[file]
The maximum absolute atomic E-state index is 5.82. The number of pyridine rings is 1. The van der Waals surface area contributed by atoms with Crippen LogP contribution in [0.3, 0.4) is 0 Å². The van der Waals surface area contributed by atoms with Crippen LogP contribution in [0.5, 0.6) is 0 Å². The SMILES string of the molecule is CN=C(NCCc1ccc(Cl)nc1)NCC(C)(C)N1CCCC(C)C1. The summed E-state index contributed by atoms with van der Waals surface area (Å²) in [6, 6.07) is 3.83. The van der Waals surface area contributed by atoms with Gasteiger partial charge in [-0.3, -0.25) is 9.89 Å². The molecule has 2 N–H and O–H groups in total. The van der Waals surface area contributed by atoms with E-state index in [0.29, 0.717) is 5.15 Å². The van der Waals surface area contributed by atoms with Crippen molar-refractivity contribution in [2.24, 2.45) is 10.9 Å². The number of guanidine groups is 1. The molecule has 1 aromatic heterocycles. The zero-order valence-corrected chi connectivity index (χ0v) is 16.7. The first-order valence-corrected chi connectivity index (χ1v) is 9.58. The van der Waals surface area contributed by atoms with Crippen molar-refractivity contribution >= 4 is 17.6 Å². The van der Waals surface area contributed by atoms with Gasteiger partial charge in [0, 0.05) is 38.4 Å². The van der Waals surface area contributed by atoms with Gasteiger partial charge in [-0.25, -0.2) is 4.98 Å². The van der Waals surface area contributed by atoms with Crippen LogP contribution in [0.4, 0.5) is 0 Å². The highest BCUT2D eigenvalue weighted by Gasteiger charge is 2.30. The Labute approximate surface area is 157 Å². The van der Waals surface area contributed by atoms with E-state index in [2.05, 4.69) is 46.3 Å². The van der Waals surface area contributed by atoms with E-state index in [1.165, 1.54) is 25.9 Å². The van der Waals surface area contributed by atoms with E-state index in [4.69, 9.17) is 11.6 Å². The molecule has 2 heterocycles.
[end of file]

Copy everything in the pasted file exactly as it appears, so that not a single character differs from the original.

The maximum absolute atomic E-state index is 5.82. The number of pyridine rings is 1. The van der Waals surface area contributed by atoms with Crippen LogP contribution in [0.3, 0.4) is 0 Å². The van der Waals surface area contributed by atoms with Crippen LogP contribution in [0.5, 0.6) is 0 Å². The SMILES string of the molecule is CN=C(NCCc1ccc(Cl)nc1)NCC(C)(C)N1CCCC(C)C1. The summed E-state index contributed by atoms with van der Waals surface area (Å²) in [6, 6.07) is 3.83. The van der Waals surface area contributed by atoms with Gasteiger partial charge in [-0.3, -0.25) is 9.89 Å². The molecule has 2 N–H and O–H groups in total. The van der Waals surface area contributed by atoms with E-state index in [0.29, 0.717) is 5.15 Å². The van der Waals surface area contributed by atoms with Crippen molar-refractivity contribution in [2.24, 2.45) is 10.9 Å². The number of guanidine groups is 1. The molecule has 1 aromatic heterocycles. The zero-order valence-corrected chi connectivity index (χ0v) is 16.7. The first-order valence-corrected chi connectivity index (χ1v) is 9.58. The van der Waals surface area contributed by atoms with Crippen molar-refractivity contribution >= 4 is 17.6 Å². The van der Waals surface area contributed by atoms with Gasteiger partial charge in [0, 0.05) is 38.4 Å². The van der Waals surface area contributed by atoms with Gasteiger partial charge in [-0.25, -0.2) is 4.98 Å². The van der Waals surface area contributed by atoms with Crippen LogP contribution in [0.4, 0.5) is 0 Å². The highest BCUT2D eigenvalue weighted by Gasteiger charge is 2.30. The Labute approximate surface area is 157 Å². The van der Waals surface area contributed by atoms with E-state index in [2.05, 4.69) is 46.3 Å². The van der Waals surface area contributed by atoms with E-state index in [1.165, 1.54) is 25.9 Å². The van der Waals surface area contributed by atoms with E-state index in [4.69, 9.17) is 11.6 Å². The molecule has 2 heterocycles.